Mortgage fraud helped propel Hawaii’s foreclosure rate to 11th highest in the nation this year, and it is still augmenting filings, according to investigators and real estate industry watchers.
Last year, lenders began the foreclosure process or completed it on a record 12,425 Hawaii properties, according to the latest data released this week from California-based research firm RealtyTrac. Some of these were related to fallout from the rampant mortgage fraud that took place from 2004 to 2007 during Hawaii’s housing boom, said FBI Special Agent Tom Simon of Honolulu’s field office.
While mortgage fraud has existed since loans became available, it exploded during this period, Simon said.
"In the past it was always up to the borrower to romance the lender into giving them a loan," he said. "This era turned the dynamic on its head. When lenders and sellers began to push buyers, it was a recipe for disaster on a fraud level and a national economic level."
The FBI’s Honolulu office has charged 37 people with various crimes related to mortgage fraud over the last three years, Simon said. More charges are expected to be filed in 2011 as a five-year statute of limitations for cases involving nonfederally insured financial institutions nears, he said.
"We’ve only gotten to the tip of the iceberg," he said.
The July 2010 edition of the CoreLogic Mortgage Fraud Trends Report estimates that 1 in 200 loan applications could contain misrepresentations that lead to default. The company arrived at this conclusion by analyzing data samples from 80 million loan applications made in 2005 to 2009. The report found that fraud risk and defaults are correlated.
The Office of the Comptroller of the Currency, which supervises national banks, also reports that its mortgage-related complaints are growing. The OCC collected 17,717 mortgage-related complaints through June 2010 as compared with 19,669 for the whole of 2009.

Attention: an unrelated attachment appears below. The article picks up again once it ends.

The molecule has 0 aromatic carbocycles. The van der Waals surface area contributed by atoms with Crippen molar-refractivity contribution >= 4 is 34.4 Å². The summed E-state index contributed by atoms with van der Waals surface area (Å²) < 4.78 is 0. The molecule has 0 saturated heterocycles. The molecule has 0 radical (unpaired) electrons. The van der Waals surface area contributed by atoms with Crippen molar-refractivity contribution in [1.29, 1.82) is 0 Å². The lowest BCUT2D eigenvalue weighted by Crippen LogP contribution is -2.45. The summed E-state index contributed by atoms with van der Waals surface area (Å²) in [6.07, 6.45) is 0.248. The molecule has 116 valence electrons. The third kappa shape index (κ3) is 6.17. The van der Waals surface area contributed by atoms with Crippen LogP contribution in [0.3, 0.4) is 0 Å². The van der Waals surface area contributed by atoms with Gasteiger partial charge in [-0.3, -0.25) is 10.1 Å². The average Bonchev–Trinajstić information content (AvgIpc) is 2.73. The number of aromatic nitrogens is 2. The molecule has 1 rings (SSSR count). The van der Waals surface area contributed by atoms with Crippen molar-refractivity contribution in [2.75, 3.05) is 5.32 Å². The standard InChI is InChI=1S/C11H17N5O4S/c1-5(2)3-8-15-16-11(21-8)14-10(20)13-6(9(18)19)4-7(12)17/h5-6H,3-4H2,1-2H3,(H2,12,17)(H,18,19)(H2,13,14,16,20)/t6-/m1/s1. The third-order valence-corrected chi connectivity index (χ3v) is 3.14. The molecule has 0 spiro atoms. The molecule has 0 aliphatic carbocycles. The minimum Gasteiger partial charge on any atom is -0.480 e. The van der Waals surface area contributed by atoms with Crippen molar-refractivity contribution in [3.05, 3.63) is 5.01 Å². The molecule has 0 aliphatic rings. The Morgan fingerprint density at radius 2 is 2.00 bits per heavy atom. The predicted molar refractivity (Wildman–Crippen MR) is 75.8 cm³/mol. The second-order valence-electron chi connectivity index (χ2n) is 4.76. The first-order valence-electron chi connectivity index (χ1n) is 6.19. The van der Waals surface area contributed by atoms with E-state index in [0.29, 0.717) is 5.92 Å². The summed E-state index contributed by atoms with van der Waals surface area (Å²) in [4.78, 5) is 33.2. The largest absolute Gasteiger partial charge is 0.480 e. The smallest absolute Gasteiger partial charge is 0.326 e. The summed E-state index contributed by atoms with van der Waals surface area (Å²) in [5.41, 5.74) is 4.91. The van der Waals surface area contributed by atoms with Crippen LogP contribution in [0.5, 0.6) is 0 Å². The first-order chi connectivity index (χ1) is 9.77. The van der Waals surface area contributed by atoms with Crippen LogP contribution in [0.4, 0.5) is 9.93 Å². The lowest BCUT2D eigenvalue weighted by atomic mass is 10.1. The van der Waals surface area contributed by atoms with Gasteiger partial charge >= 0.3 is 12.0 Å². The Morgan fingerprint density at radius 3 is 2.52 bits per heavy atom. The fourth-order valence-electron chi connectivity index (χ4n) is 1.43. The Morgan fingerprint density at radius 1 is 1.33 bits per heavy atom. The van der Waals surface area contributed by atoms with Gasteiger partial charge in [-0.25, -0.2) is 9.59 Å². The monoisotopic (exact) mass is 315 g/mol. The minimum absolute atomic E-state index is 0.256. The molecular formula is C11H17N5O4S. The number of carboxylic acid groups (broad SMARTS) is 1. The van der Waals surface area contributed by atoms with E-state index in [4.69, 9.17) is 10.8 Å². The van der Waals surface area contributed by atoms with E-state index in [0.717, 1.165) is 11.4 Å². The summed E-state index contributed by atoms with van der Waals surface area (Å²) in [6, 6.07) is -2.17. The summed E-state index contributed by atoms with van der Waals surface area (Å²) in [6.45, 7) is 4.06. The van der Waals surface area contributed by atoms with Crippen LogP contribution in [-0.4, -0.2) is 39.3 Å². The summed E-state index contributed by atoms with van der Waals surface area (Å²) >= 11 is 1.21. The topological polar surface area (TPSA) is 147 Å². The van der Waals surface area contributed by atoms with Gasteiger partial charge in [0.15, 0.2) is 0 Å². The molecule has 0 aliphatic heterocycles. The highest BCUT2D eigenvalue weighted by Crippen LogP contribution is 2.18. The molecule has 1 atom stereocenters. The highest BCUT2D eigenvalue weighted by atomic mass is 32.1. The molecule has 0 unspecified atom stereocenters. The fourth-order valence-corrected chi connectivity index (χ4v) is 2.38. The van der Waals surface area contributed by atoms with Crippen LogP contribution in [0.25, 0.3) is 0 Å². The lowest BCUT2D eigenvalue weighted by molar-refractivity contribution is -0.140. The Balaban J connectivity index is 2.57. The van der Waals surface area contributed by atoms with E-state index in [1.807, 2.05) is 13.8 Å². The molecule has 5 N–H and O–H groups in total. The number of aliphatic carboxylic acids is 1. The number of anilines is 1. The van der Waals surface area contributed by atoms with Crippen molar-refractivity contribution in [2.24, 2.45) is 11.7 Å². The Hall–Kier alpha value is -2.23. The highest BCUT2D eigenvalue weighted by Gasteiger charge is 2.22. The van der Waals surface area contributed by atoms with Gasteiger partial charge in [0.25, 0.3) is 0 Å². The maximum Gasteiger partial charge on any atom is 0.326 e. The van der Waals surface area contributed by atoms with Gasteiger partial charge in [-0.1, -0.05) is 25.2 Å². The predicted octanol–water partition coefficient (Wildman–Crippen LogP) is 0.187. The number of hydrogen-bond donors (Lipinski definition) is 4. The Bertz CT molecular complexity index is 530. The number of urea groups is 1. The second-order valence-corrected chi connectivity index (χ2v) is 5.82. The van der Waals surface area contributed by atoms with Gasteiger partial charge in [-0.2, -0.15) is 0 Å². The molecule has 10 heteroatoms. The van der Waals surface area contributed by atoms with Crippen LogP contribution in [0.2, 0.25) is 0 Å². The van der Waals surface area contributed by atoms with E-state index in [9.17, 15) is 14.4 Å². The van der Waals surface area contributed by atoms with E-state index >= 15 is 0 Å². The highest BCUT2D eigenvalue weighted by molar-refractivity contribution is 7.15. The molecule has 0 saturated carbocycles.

"Mortgages have increased as a proportion of all complaints," OCC spokesman Bryan Hubbard said.
Local fraud cases run the gamut, Simon said. Cases have been found where buyers or real estate industry workers made false statements on loan applications, he said. Some lied on loan applications or claimed nonexistent assets, Simon said.
Investigations are complex, he said.
"The issue is so commingled with people making poor decisions on good faith," Simon said. "How much is fraud, and how much is bad economic decision making?"
Fraud also involved those who claimed investment or vacation homes as primary residences, he said. And, in some cases, straw buyers were used so that properties could be flipped or equity skimmed, Simon said.
"The perception that the collateral value would grow made it easy to rationalize fraud," he said. "They felt that even in the worst-case scenario that the value of the home would protect everyone from losses."
However, Hawaii’s market rise didn’t last, and some of these bad loans ended in foreclosure, Simon said.
"A legitimate buyer is not going buy a home for more than it’s worth," he said.
Sadly, it’s not just the borrower or the lenders that pay when mortgage fraud is committed, he said.
Foreclosures are frequently eyesores, "with broken windows and grass up to the chin," Simon said.
"Foreclosed homes erode values, particularly on an island where they create the impression among the community that real estate has no value," he said.
The Salt Lake neighborhood in Honolulu has been particularly hard hit by fraud and flipping, he said.
Total costs of mortgage fraud are unknown; however, CoreLogic estimates that nationwide, $14 billion in fraudulent loans originated in 2009.
As more defaults turn into foreclosures, rescue scams will become the next wave of mortgage fraud, Simon said.